Oil from wood chip carrier that split apart reaches Japanese coastline

Written by Nick Blenkey
Vessel spli into two

Oil from the vessel started to leak into the ocean after it spilt into two sections [Image: Second Regional Coast Guard Headquarters, Japan Coast Guard]

The Japan Times reports that oil from a wood chip carrier that broke apart off the Japanese coast has reached the shore of Misawa in Aomori Prefecture.

The incident began August 11, when the dedicated wood-chip carrier Crimson Polaris was swept away by a strong wind while anchored and subsequently ran aground off Hachinohe in Aomori prefecture at around 7:35 am (JST) on August 11. At 4.15 a.m. the next day, the hull of the vessel split in two and oil started to leak into the ocean.

All 21 members of the vessel’s Chinese and Filipino crew were safely evacuated from the ship by the Japanese Coast Guard prior to the break up.

The 2003-built Panama-flagged ship, owned by MI-DAS Line S.A. and managed by Misuga Kaiun Co. Ltd., is currently on charter to NYK Line, which has organized a crisis management center led by its president, Hitoshi Nagasawa, to address the situation.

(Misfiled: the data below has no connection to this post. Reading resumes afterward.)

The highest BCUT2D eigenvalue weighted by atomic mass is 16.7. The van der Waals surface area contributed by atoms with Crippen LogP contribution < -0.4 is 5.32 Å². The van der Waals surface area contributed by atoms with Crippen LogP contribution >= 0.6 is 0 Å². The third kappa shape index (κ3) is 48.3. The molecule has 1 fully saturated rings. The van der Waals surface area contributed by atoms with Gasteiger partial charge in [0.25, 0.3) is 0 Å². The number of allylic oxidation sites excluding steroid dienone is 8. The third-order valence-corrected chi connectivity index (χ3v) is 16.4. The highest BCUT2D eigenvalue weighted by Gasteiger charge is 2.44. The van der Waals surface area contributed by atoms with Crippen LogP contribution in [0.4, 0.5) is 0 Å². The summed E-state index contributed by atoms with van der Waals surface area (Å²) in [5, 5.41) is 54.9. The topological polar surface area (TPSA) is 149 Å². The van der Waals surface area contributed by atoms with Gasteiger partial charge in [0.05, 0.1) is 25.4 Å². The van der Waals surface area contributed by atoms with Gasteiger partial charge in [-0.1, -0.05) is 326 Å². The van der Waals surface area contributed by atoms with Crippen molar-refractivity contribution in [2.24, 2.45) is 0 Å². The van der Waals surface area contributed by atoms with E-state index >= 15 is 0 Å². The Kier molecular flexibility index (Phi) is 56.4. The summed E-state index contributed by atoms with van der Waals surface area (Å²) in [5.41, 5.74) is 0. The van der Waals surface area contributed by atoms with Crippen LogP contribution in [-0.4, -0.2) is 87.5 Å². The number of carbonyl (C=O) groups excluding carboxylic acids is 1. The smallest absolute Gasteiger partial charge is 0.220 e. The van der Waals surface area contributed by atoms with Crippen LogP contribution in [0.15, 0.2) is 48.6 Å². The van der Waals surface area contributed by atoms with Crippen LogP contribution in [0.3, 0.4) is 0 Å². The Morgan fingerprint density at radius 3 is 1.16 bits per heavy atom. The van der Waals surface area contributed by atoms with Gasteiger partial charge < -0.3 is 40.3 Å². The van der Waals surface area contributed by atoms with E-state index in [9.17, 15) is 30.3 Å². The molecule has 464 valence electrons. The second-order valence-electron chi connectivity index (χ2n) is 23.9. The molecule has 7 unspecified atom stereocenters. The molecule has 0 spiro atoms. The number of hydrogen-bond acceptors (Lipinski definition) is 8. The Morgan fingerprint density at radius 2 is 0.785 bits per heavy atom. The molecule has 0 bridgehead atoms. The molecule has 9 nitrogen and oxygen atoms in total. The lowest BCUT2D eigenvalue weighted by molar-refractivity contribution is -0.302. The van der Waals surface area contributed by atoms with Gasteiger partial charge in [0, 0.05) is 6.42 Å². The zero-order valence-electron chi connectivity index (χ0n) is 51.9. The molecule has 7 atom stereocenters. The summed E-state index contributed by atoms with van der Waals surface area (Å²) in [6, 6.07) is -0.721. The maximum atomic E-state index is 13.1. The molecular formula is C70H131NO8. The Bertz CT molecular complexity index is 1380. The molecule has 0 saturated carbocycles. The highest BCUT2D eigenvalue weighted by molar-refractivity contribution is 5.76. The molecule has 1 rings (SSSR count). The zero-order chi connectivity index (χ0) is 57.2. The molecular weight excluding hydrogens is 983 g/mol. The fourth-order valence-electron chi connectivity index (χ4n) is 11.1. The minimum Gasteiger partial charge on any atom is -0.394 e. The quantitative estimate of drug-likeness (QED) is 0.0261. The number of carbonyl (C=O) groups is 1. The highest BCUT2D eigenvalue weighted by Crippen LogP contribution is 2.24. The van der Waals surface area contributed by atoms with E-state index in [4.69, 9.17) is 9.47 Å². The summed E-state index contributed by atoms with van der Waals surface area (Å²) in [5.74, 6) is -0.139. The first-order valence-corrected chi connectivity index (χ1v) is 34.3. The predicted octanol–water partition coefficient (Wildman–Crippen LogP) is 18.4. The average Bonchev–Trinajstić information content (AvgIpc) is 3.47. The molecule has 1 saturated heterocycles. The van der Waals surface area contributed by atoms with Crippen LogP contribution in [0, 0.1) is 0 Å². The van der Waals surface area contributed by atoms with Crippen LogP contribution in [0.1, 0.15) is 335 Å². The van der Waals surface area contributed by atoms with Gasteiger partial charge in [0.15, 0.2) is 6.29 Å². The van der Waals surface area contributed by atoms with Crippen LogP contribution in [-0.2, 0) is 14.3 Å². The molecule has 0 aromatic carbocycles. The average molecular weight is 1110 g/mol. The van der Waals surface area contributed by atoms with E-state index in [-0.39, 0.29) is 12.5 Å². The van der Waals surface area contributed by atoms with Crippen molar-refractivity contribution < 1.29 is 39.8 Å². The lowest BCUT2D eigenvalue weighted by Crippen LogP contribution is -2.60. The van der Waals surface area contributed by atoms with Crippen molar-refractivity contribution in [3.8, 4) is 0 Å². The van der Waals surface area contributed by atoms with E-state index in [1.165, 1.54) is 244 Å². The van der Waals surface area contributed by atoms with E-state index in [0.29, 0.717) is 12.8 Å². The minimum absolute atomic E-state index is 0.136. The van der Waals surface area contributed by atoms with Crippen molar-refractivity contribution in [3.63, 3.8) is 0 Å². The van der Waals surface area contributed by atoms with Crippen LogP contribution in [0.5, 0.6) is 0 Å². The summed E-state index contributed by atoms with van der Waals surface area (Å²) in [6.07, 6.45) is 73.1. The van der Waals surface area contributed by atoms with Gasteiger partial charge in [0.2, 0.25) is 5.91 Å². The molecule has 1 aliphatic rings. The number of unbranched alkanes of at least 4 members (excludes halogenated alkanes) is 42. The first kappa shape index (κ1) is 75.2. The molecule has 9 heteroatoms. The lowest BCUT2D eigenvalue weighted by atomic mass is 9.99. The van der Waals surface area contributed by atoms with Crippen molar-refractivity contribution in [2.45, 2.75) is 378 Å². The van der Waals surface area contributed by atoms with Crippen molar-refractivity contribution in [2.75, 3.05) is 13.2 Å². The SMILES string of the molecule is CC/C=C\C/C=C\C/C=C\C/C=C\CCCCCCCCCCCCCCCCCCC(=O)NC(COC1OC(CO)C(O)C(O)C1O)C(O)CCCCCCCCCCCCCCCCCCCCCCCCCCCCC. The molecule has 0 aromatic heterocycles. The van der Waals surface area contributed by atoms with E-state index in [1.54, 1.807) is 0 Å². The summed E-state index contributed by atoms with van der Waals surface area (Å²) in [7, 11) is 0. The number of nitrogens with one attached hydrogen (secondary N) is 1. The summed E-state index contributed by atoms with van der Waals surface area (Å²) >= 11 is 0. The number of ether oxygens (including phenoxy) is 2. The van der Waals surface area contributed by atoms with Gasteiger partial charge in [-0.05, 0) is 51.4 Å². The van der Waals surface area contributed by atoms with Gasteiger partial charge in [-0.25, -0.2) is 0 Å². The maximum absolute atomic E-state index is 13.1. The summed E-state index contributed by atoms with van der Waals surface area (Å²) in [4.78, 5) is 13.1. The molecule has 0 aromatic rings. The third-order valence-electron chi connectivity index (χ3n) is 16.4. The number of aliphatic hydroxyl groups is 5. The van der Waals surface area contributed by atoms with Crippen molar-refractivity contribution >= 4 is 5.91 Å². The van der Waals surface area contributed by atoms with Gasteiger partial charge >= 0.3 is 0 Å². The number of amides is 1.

In its most recent statement, issued at 7.00 p.m. local time on August 12, NYK said that as of August 11, when the ship grounded, it had approximately 1,550 tonnes of heavy oil and 130 tonnes of light oil as fuel.

“At this time, the amount of oil that has been washed away has not been identified,” said the statement.

The statement said that a crack that occurred near the space between the No. 5 cargo hold and the No. 6 cargo hold at the rear of the hull progressed and [the ship] was divided into two parts (the bow and the stern). The divided bow is suspended by an anchor chain, and the stern seems to have landed on the seabed.

NYK added that, in regard to towing and salvage efforts, the ship’s owner and the ship management company, along with the relevant authorities and salvage companies, are currently assessing the situation, with the prevention of environmental pollution as the highest priority.

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